The OF Blog: Review of The Flash, edited by Peter Wild

Saturday, August 18, 2007

Review of The Flash, edited by Peter Wild

Flash fiction, with its extremely pared-down structures due to the authors' aims of writing stories of less than 1000 words, makes for a very difficult review task. Compound that with 100 flash fiction stories by 100 different authors and you end up with a collection of stories that will often take multiple reads in order for them to yield all of their secrets. The Flash, which contains stories by authors such as Shelley Jackson, Daniel Wallace, Jonathan Lethem, Jeff VanderMeer, Paul Di Filippo, Jeffrey Ford, and Aimee Bender for those whose stories I've read and enjoyed elsewhere, is one such example of a collection whose diversity of styles and focuses will make any such cursory review of them to be just that, a cursory, first take on something that really needs multiple reads for more than a surface-level reaction-type commentary. But since I do not have that time and since I want to note some of the recent short fiction that is out there, I shall do my best to talk about this collection as a whole.

Despite proceeds from the sale of this book going to Amnesty International, you will not find much in the way of unity between these 100 stories in The Flash. What you can find are many stories that look at alienation, of discontinuities between the past and present, tales that come to a sudden close and permit us to fill in the blanks in the same fashion that Hemingway's famous "For sale: Baby Shoes. Never worn" causes us to imagine all sorts of explanations for what has transpired or what might be going on inside the thoughts of the off-stage character(s).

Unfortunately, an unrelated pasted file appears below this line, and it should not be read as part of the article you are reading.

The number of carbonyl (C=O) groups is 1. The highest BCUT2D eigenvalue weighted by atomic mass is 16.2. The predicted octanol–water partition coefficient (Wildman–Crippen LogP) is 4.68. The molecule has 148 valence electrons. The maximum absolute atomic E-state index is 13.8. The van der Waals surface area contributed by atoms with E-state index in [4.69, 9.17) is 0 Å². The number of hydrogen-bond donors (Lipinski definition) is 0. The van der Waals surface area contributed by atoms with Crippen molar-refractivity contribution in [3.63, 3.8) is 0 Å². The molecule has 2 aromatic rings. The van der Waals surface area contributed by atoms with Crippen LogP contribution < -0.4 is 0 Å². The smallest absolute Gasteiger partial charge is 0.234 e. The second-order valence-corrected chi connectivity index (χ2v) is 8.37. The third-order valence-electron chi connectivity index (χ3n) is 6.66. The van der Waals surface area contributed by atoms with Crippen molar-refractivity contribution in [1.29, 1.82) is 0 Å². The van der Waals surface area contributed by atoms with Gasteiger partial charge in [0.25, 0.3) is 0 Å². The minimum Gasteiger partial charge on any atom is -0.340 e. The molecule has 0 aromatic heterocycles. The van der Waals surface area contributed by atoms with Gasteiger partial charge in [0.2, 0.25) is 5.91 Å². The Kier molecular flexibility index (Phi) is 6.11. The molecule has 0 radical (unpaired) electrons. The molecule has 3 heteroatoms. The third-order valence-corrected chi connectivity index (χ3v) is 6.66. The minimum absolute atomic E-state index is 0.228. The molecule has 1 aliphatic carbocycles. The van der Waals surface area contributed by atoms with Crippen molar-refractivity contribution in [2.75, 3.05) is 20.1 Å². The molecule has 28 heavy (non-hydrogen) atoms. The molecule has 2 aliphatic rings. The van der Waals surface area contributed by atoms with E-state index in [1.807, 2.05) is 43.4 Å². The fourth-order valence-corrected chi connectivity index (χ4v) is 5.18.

Sometimes, the effect is that of a beautiful moment caught in just a few words, such as in Christopher Coake's "Vibrato." Other times, there is a sense of a deep hunger lying below the surface, as illustrated by the end of Jeff VanderMeer's "The Magician." But regardless of these tales of hope, despair, I-can't-give-two-shits, and yearning for something other than the here and now, these very brief tales contain plenty of haunting moments to make this a worthwhile collection to consider for those of us who prefer stories to be told with a premium placed on the words and not on the exposition.

Summary: The Flash contains 100 stories of less than 1000 words each by 100 authors writing in a variety of styles and with their own takes on the world and the people that inhabit them. This is not a collection to be skimmed through or to be read only once, as these stories are constructed in such a fashion as to encourage multiple re-reads in order to glean as much from them as possible. Very enjoyable read, recommended for those who prefer short fiction.

Release Date: January 2007 (UK, US), paperback

Publisher: Social Disease

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